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India's Jains Petition Court Over Right to Fast Until Death

  • Shaikh Azizur Rahman

Members of the Jain community during a protest in Mumbai, India, Aug. 24, 2015.

Members of the Jain community during a protest in Mumbai, India, Aug. 24, 2015.

In India’s Supreme Court, Jains have challenged a Rajasthan state high court order earlier this month that said "santhara," a Jain religious ritual of fasting to death, is tantamount to suicide and thus illegal.

Sthanakvasi Jain Shravak Sangh, a Jain religious group, said in its petition filed to the Supreme Court on Tuesday that the ancient tradition of santhara is an integral part of Jainism, and that the “court cannot interfere” with its religious practice in a secular country.

Tens of thousands of Jains on Monday took to streets across India, protesting the high court order.

For many centuries, Jain monks as well as ordinary people have chosen to commit santhara - a spiritual way of fasting to death by giving up food and water, usually because of old age, when they feel their purpose in life has been served, or because they are terminally ill.

While Jains claim that Santhara is the most ideal and satisfying mode to death, and they have a constitutional right to do it, many others argue the practice is nothing but suicide that many elderly Jains are forced into performing by their relatives and others.

Petition against santhara

In 2006, activist Nikhil Soni filed a petition to the Rajasthan High Court that said santhara should be considered a form of suicide and thus be declared illegal.

"The right to freedom of religion under Article 25 [of the constitution] is subject to public order, morality and health. A practice, however ancient, cannot be allowed to violate the right to life of an individual," the petition argued. It also alleged that many Jain families were coercing the elderly into dying because they were considered a burden or to grab their properties through inheritance.

On August 10, the High Court declared santhara illegal by noting that the Jains had failed to establish the act as an essential religious practice. It also said those who encourage someone to commit santhara will be charged with abetting suicide, and will face up to 10 years in jail, and, anyone attempting to commit santhara will be subject to a punishment of one year in jail.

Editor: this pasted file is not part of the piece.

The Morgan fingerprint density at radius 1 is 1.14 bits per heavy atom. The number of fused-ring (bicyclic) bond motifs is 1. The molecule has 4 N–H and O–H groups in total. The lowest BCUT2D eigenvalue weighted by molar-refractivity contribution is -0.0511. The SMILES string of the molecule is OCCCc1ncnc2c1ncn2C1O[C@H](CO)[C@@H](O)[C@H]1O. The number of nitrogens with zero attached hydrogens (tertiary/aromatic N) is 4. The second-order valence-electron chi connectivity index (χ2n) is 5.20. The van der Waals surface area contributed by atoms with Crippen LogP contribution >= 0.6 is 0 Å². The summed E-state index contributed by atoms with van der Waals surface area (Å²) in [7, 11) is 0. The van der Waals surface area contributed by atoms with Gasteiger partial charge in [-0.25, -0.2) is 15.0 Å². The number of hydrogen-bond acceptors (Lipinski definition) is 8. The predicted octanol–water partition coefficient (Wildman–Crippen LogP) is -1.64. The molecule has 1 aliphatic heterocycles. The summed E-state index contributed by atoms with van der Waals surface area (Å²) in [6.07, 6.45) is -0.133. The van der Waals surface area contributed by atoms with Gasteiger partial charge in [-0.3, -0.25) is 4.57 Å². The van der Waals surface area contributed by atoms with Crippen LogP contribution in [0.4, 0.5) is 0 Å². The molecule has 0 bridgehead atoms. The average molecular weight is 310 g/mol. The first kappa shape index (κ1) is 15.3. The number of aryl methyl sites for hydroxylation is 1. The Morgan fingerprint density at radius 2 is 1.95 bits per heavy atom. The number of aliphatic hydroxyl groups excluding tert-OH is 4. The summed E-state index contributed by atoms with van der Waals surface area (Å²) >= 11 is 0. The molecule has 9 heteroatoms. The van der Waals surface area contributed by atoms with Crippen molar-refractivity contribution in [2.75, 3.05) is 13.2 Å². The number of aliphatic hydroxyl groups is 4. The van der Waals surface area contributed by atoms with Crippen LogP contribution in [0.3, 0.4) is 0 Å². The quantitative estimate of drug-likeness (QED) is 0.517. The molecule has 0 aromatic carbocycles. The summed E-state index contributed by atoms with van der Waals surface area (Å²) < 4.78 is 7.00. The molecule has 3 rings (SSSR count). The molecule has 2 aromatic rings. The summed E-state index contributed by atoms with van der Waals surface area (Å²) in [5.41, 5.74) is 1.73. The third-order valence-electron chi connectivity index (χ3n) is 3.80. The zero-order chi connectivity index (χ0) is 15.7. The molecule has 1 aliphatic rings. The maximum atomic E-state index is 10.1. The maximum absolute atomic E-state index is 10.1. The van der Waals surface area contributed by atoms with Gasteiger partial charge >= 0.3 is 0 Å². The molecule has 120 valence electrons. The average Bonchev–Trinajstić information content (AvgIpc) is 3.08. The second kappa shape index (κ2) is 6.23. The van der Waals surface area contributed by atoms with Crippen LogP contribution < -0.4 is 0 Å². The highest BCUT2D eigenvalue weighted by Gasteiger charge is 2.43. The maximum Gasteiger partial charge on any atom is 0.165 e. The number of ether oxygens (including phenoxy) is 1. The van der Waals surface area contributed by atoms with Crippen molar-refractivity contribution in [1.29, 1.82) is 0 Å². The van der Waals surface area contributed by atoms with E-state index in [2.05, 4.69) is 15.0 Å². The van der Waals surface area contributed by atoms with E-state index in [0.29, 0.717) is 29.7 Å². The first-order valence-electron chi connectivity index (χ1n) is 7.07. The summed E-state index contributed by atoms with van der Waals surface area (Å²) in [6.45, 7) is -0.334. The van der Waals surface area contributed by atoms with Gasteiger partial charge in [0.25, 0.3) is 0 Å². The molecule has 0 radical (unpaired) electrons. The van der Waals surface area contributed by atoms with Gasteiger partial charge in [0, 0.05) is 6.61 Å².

Jains defend ritual

Jains across the country have risen in protest, defending what they call a “holy tradition” for them.

Chakresh Jain, president of the All India Jain Minority Forum, said a court cannot dictate terms of an issue “as sensitive as santhara.”

“Article 25 of the Constitution says that all persons are equally entitled to freedom of conscience and the right to freely profess, practice and propagate religion," Jain said to VOA. “Our community will not take rest until we see this order revoked.”

Anil Jain, New Delhi-based national secretary of Akhil Bharatbarsiya Digambar Jain Parishad - a Jain religious body - said the High Court should have consulted Jain religious leaders about the significance of santhara before delivering its verdict.

“Unlike suicide, which is usually done impulsively, driven by frustration or depression, santhara is a conscious and voluntary decision to embrace death by a person in his or her sane mind. Santhara is a spiritual means to salvation. Equating santhara to suicide is incorrect,” he said.

Legal experts defend verdict

However, many experts said that from a legal point of view the High Court order is correct.

“The right to life guaranteed under Article 21 of the Constitution of India does not recognize voluntarily bringing an end to one's life. Right to bring an end to one's life is also not a part of religious right. Even if we construe it as a religious right, as per Article 25 it should yield to public order and morality. Santhara cannot be termed as moral,” A. Sirajudeen, a Madras High Court lawyer and author of many law books, said to VOA.

According to an estimate by a Jain group in Mumbai, around 450 santharas took place in India annually over the past six years.

Babu Lal Jain, a leader of the group, said there has been a significant drop in the number of registered santharas in recent months.

“I guess, it’s not the case that the number of people committing santhara has come down across the country. The case is, the families are not reporting all the cases of santharas which are taking places among them now.”

Until and unless the Supreme Court overrules the Rajasthan High Court order, most of the santharas will remain hidden now, he said.

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